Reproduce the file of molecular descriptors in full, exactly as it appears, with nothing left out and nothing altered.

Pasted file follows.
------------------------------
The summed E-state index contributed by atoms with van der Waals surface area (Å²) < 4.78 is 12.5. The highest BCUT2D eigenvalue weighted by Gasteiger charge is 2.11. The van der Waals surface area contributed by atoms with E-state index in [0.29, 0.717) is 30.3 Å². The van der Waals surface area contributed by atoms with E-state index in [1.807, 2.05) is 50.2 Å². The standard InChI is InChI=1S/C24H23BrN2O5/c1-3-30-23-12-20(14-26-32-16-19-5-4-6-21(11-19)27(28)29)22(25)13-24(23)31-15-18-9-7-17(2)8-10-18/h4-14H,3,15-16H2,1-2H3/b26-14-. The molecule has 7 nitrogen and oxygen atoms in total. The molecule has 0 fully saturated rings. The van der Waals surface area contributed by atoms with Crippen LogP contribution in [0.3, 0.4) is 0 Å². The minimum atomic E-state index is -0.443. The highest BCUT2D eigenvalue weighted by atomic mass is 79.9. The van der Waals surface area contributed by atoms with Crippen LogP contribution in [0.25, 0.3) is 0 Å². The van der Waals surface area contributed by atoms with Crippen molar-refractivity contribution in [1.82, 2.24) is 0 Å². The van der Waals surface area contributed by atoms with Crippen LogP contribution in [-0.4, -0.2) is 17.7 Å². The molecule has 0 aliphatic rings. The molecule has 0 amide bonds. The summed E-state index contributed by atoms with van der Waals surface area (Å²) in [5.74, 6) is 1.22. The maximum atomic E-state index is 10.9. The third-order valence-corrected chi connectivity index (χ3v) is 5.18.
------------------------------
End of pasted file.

The summed E-state index contributed by atoms with van der Waals surface area (Å²) < 4.78 is 12.5. The highest BCUT2D eigenvalue weighted by Gasteiger charge is 2.11. The van der Waals surface area contributed by atoms with E-state index in [0.29, 0.717) is 30.3 Å². The van der Waals surface area contributed by atoms with E-state index in [1.807, 2.05) is 50.2 Å². The standard InChI is InChI=1S/C24H23BrN2O5/c1-3-30-23-12-20(14-26-32-16-19-5-4-6-21(11-19)27(28)29)22(25)13-24(23)31-15-18-9-7-17(2)8-10-18/h4-14H,3,15-16H2,1-2H3/b26-14-. The molecule has 7 nitrogen and oxygen atoms in total. The molecule has 0 fully saturated rings. The van der Waals surface area contributed by atoms with Crippen LogP contribution in [0.3, 0.4) is 0 Å². The minimum atomic E-state index is -0.443. The highest BCUT2D eigenvalue weighted by atomic mass is 79.9. The van der Waals surface area contributed by atoms with Crippen LogP contribution in [0.25, 0.3) is 0 Å². The van der Waals surface area contributed by atoms with Crippen molar-refractivity contribution in [1.82, 2.24) is 0 Å². The van der Waals surface area contributed by atoms with Crippen LogP contribution in [-0.4, -0.2) is 17.7 Å². The molecule has 0 aliphatic rings. The molecule has 0 amide bonds. The summed E-state index contributed by atoms with van der Waals surface area (Å²) in [5.74, 6) is 1.22. The maximum atomic E-state index is 10.9. The third-order valence-corrected chi connectivity index (χ3v) is 5.18.